A question from the audience, asking how Savary explained the apparent dislocation between stock markets and the economy and whether he expected stock markets to revisit the lows of March, introduced the topic of equities. Savary averred that high stock-market valuation levels were not due to investor exuberance but to extraordinarily low yields. Furthermore, sector analysis shows that the dislocation with the economy is not so very great.

“Cyclicals relative to defensive have been extremely weak, and historically they have tracked the situation with economic activity much more closely than the aggregate level of the stock market,” he said, meanwhile tracing dynamism in growth stocks back to yields.

Citing the old Wall Street adage “don’t fight the Fed”, Savary added that he did not expect valuations to sink back to March levels. Instead, with the median stock still oversold, he expects stock markets to churn over the summer.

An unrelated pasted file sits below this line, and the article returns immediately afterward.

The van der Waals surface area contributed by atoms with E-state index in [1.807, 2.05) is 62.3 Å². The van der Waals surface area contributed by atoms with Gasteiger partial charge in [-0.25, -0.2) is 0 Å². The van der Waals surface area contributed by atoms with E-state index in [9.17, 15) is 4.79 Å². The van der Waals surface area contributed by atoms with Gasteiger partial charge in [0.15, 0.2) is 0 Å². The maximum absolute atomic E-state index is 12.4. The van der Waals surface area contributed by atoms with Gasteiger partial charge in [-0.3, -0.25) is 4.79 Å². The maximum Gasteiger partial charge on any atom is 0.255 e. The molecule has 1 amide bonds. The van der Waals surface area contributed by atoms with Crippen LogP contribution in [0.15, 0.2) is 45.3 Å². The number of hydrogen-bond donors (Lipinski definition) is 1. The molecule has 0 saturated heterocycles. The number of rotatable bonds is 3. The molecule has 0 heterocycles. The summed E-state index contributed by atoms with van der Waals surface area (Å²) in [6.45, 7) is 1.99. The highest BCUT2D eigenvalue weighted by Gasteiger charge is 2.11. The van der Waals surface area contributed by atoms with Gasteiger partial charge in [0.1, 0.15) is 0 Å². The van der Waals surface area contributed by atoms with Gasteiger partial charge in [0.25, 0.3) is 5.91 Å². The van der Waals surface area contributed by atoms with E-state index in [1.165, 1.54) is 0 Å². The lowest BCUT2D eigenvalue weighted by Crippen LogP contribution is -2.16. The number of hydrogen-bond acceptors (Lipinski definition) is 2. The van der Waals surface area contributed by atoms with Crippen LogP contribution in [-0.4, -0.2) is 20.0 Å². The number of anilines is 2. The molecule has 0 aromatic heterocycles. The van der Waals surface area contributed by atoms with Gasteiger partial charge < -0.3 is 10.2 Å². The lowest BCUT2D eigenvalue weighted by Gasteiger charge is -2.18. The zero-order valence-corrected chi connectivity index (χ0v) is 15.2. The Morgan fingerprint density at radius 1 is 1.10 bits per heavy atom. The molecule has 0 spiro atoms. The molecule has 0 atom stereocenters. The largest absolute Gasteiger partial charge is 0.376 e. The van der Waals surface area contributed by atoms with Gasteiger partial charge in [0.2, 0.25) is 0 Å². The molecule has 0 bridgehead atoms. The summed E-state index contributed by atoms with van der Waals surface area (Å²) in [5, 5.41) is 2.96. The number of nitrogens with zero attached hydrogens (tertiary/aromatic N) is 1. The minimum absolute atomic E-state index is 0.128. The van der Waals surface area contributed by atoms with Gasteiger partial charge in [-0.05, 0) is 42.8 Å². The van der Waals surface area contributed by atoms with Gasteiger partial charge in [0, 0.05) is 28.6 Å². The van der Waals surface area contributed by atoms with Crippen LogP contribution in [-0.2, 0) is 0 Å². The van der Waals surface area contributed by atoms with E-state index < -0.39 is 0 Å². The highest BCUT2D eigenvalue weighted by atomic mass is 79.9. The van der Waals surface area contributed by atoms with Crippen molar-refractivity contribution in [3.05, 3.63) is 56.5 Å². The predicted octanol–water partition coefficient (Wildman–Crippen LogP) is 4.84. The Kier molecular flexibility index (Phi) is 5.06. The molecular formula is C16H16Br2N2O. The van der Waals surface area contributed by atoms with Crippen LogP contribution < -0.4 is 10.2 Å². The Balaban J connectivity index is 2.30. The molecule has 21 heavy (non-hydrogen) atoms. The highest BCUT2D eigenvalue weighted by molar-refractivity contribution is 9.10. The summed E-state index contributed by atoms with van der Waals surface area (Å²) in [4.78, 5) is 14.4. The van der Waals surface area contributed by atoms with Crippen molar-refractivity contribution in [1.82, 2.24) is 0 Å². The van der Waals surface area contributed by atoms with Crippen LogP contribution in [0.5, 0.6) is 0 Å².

“We think that the easy gains in the stock market are behind us,” he said. “But being too bearish is a dangerous stance to take when global monetary and fiscal policy is as easy as it is today.”

Finally, on a sector view, Savary  saw an opportunity in the heavily punished energy sector, while placing a question mark over the tech darlings. Extreme cheapness and a “strong supply response” in the energy sector mean it is at the very least worth a look, he said.

“On certain matrixes, such as price-to-book, energy might be the cheapest it has been since the 1920s.”

You can watch the recorded 'Cycles in the time of Covid-19' webinar on the Funds Europe's webinar channel.